Data loggers recording the rate of fire spread succumb to the heat despite being housed in well-insulated, low-to-the-ground, capsules.

How do fires spread?

Flame fronts have been observed to ‘pulse’, with flames pushing out ahead of the fire front where they can directly come into contact with and ignite new fuels. This has led to a new theory about the way wildfire spreads. Instead of an evenly spreading flame front radiating heat into unburnt fuels ahead, fire scientists are investigating whether the hot air rising from the fire is replaced by colder air sweeping in from behind and propelling the flames forward. The process creates a series of peaks and troughs within the burning flame front, with flame peaks in areas where the air is rising and pulling the flame upward, and troughs formed by the cool air circulating down.

The theory was first proposed by the US Forest Service based on lab-scale fire tests carried out in the Missoula Fire Sciences Laboratory. The next stage was experimental burns carried out in cereal crop stubble fields near Christchurch in 2018 and 2019, with the evenly spaced crop rows and uniform stubble height closely mimicking laboratory fire conditions.

Each of the two to four-hectare stubble burn sites was also wired and monitored with in-fire temperature and wind sensors, cameras and high-speed thermal imaging equipment. The fire behaviour observed during the stubble burns was similar to that seen in the laboratory.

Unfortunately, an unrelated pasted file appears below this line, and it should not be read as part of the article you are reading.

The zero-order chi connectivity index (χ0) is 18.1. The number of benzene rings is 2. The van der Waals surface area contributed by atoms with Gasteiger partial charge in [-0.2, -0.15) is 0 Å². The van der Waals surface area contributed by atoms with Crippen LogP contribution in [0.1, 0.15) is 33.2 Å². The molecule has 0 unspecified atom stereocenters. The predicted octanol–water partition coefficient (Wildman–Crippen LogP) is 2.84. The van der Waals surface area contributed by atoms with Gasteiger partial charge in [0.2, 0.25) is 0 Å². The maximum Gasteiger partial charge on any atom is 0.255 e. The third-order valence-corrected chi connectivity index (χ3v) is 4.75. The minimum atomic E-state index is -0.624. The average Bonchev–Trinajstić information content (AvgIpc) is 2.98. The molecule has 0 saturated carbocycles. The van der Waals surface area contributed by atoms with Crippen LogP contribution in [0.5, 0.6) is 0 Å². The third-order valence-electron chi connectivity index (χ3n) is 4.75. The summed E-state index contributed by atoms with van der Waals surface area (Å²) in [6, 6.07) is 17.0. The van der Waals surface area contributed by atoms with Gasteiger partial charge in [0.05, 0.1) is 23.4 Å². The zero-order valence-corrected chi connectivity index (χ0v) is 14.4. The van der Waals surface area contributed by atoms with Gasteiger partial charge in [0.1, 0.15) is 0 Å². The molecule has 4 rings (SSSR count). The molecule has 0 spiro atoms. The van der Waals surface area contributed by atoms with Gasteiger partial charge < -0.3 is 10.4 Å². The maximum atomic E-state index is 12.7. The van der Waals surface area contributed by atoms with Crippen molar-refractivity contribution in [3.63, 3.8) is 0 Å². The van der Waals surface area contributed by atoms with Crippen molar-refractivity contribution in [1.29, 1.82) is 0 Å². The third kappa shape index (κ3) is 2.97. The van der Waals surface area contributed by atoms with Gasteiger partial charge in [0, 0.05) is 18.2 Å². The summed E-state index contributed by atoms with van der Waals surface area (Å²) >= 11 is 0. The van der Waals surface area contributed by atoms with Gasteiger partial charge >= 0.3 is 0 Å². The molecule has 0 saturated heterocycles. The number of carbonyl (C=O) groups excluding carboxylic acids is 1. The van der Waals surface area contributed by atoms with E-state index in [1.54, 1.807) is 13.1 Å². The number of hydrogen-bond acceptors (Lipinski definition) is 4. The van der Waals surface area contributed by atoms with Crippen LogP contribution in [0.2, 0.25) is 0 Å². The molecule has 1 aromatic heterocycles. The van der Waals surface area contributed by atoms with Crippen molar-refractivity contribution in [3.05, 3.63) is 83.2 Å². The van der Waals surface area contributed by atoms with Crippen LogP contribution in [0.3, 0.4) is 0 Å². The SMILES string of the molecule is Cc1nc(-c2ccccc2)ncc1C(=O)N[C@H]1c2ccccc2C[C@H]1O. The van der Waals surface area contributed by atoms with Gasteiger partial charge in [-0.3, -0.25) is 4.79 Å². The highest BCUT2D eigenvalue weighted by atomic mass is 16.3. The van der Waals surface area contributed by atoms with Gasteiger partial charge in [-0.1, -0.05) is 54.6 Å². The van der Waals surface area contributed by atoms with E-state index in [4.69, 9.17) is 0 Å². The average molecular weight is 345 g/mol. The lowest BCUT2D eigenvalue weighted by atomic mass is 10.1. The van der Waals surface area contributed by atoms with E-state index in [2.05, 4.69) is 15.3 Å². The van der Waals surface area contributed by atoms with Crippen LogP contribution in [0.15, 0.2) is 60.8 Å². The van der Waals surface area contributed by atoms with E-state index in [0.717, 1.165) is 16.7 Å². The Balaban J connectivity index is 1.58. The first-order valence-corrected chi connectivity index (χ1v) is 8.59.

Gorse, with its heavier fuel loads, was next chosen to model fire behaviour in less uniform scrub-type fuels. Beyond that, the team plans to continue their work in more complex vegetation, such as wilding pines, which can form dense thickets that also have very high fuel loads that contribute to crown fires with even larger flames.

A new theory of fire spread.

Why do we need to understand fire behaviour?

The experimental burns are a part of a larger programme preparing New Zealand’s response to extreme fire. Extreme fires are unpredictable and deadly, with any fire having the potential to become an extreme fire at any time. They can generate phenomena like fire tornadoes where rapidly rising heated air is sucked into a central hotspot, creating a rotating vortex of flame. They can also throw embers ahead of the fire front to start spot fires. A bushfire in a plantation forest near a Canberra suburb destroyed houses in 2003. Although flames did not cross the 125 to 150 metre gap separating the forest from the houses, flying embers led to the loss of 250 homes.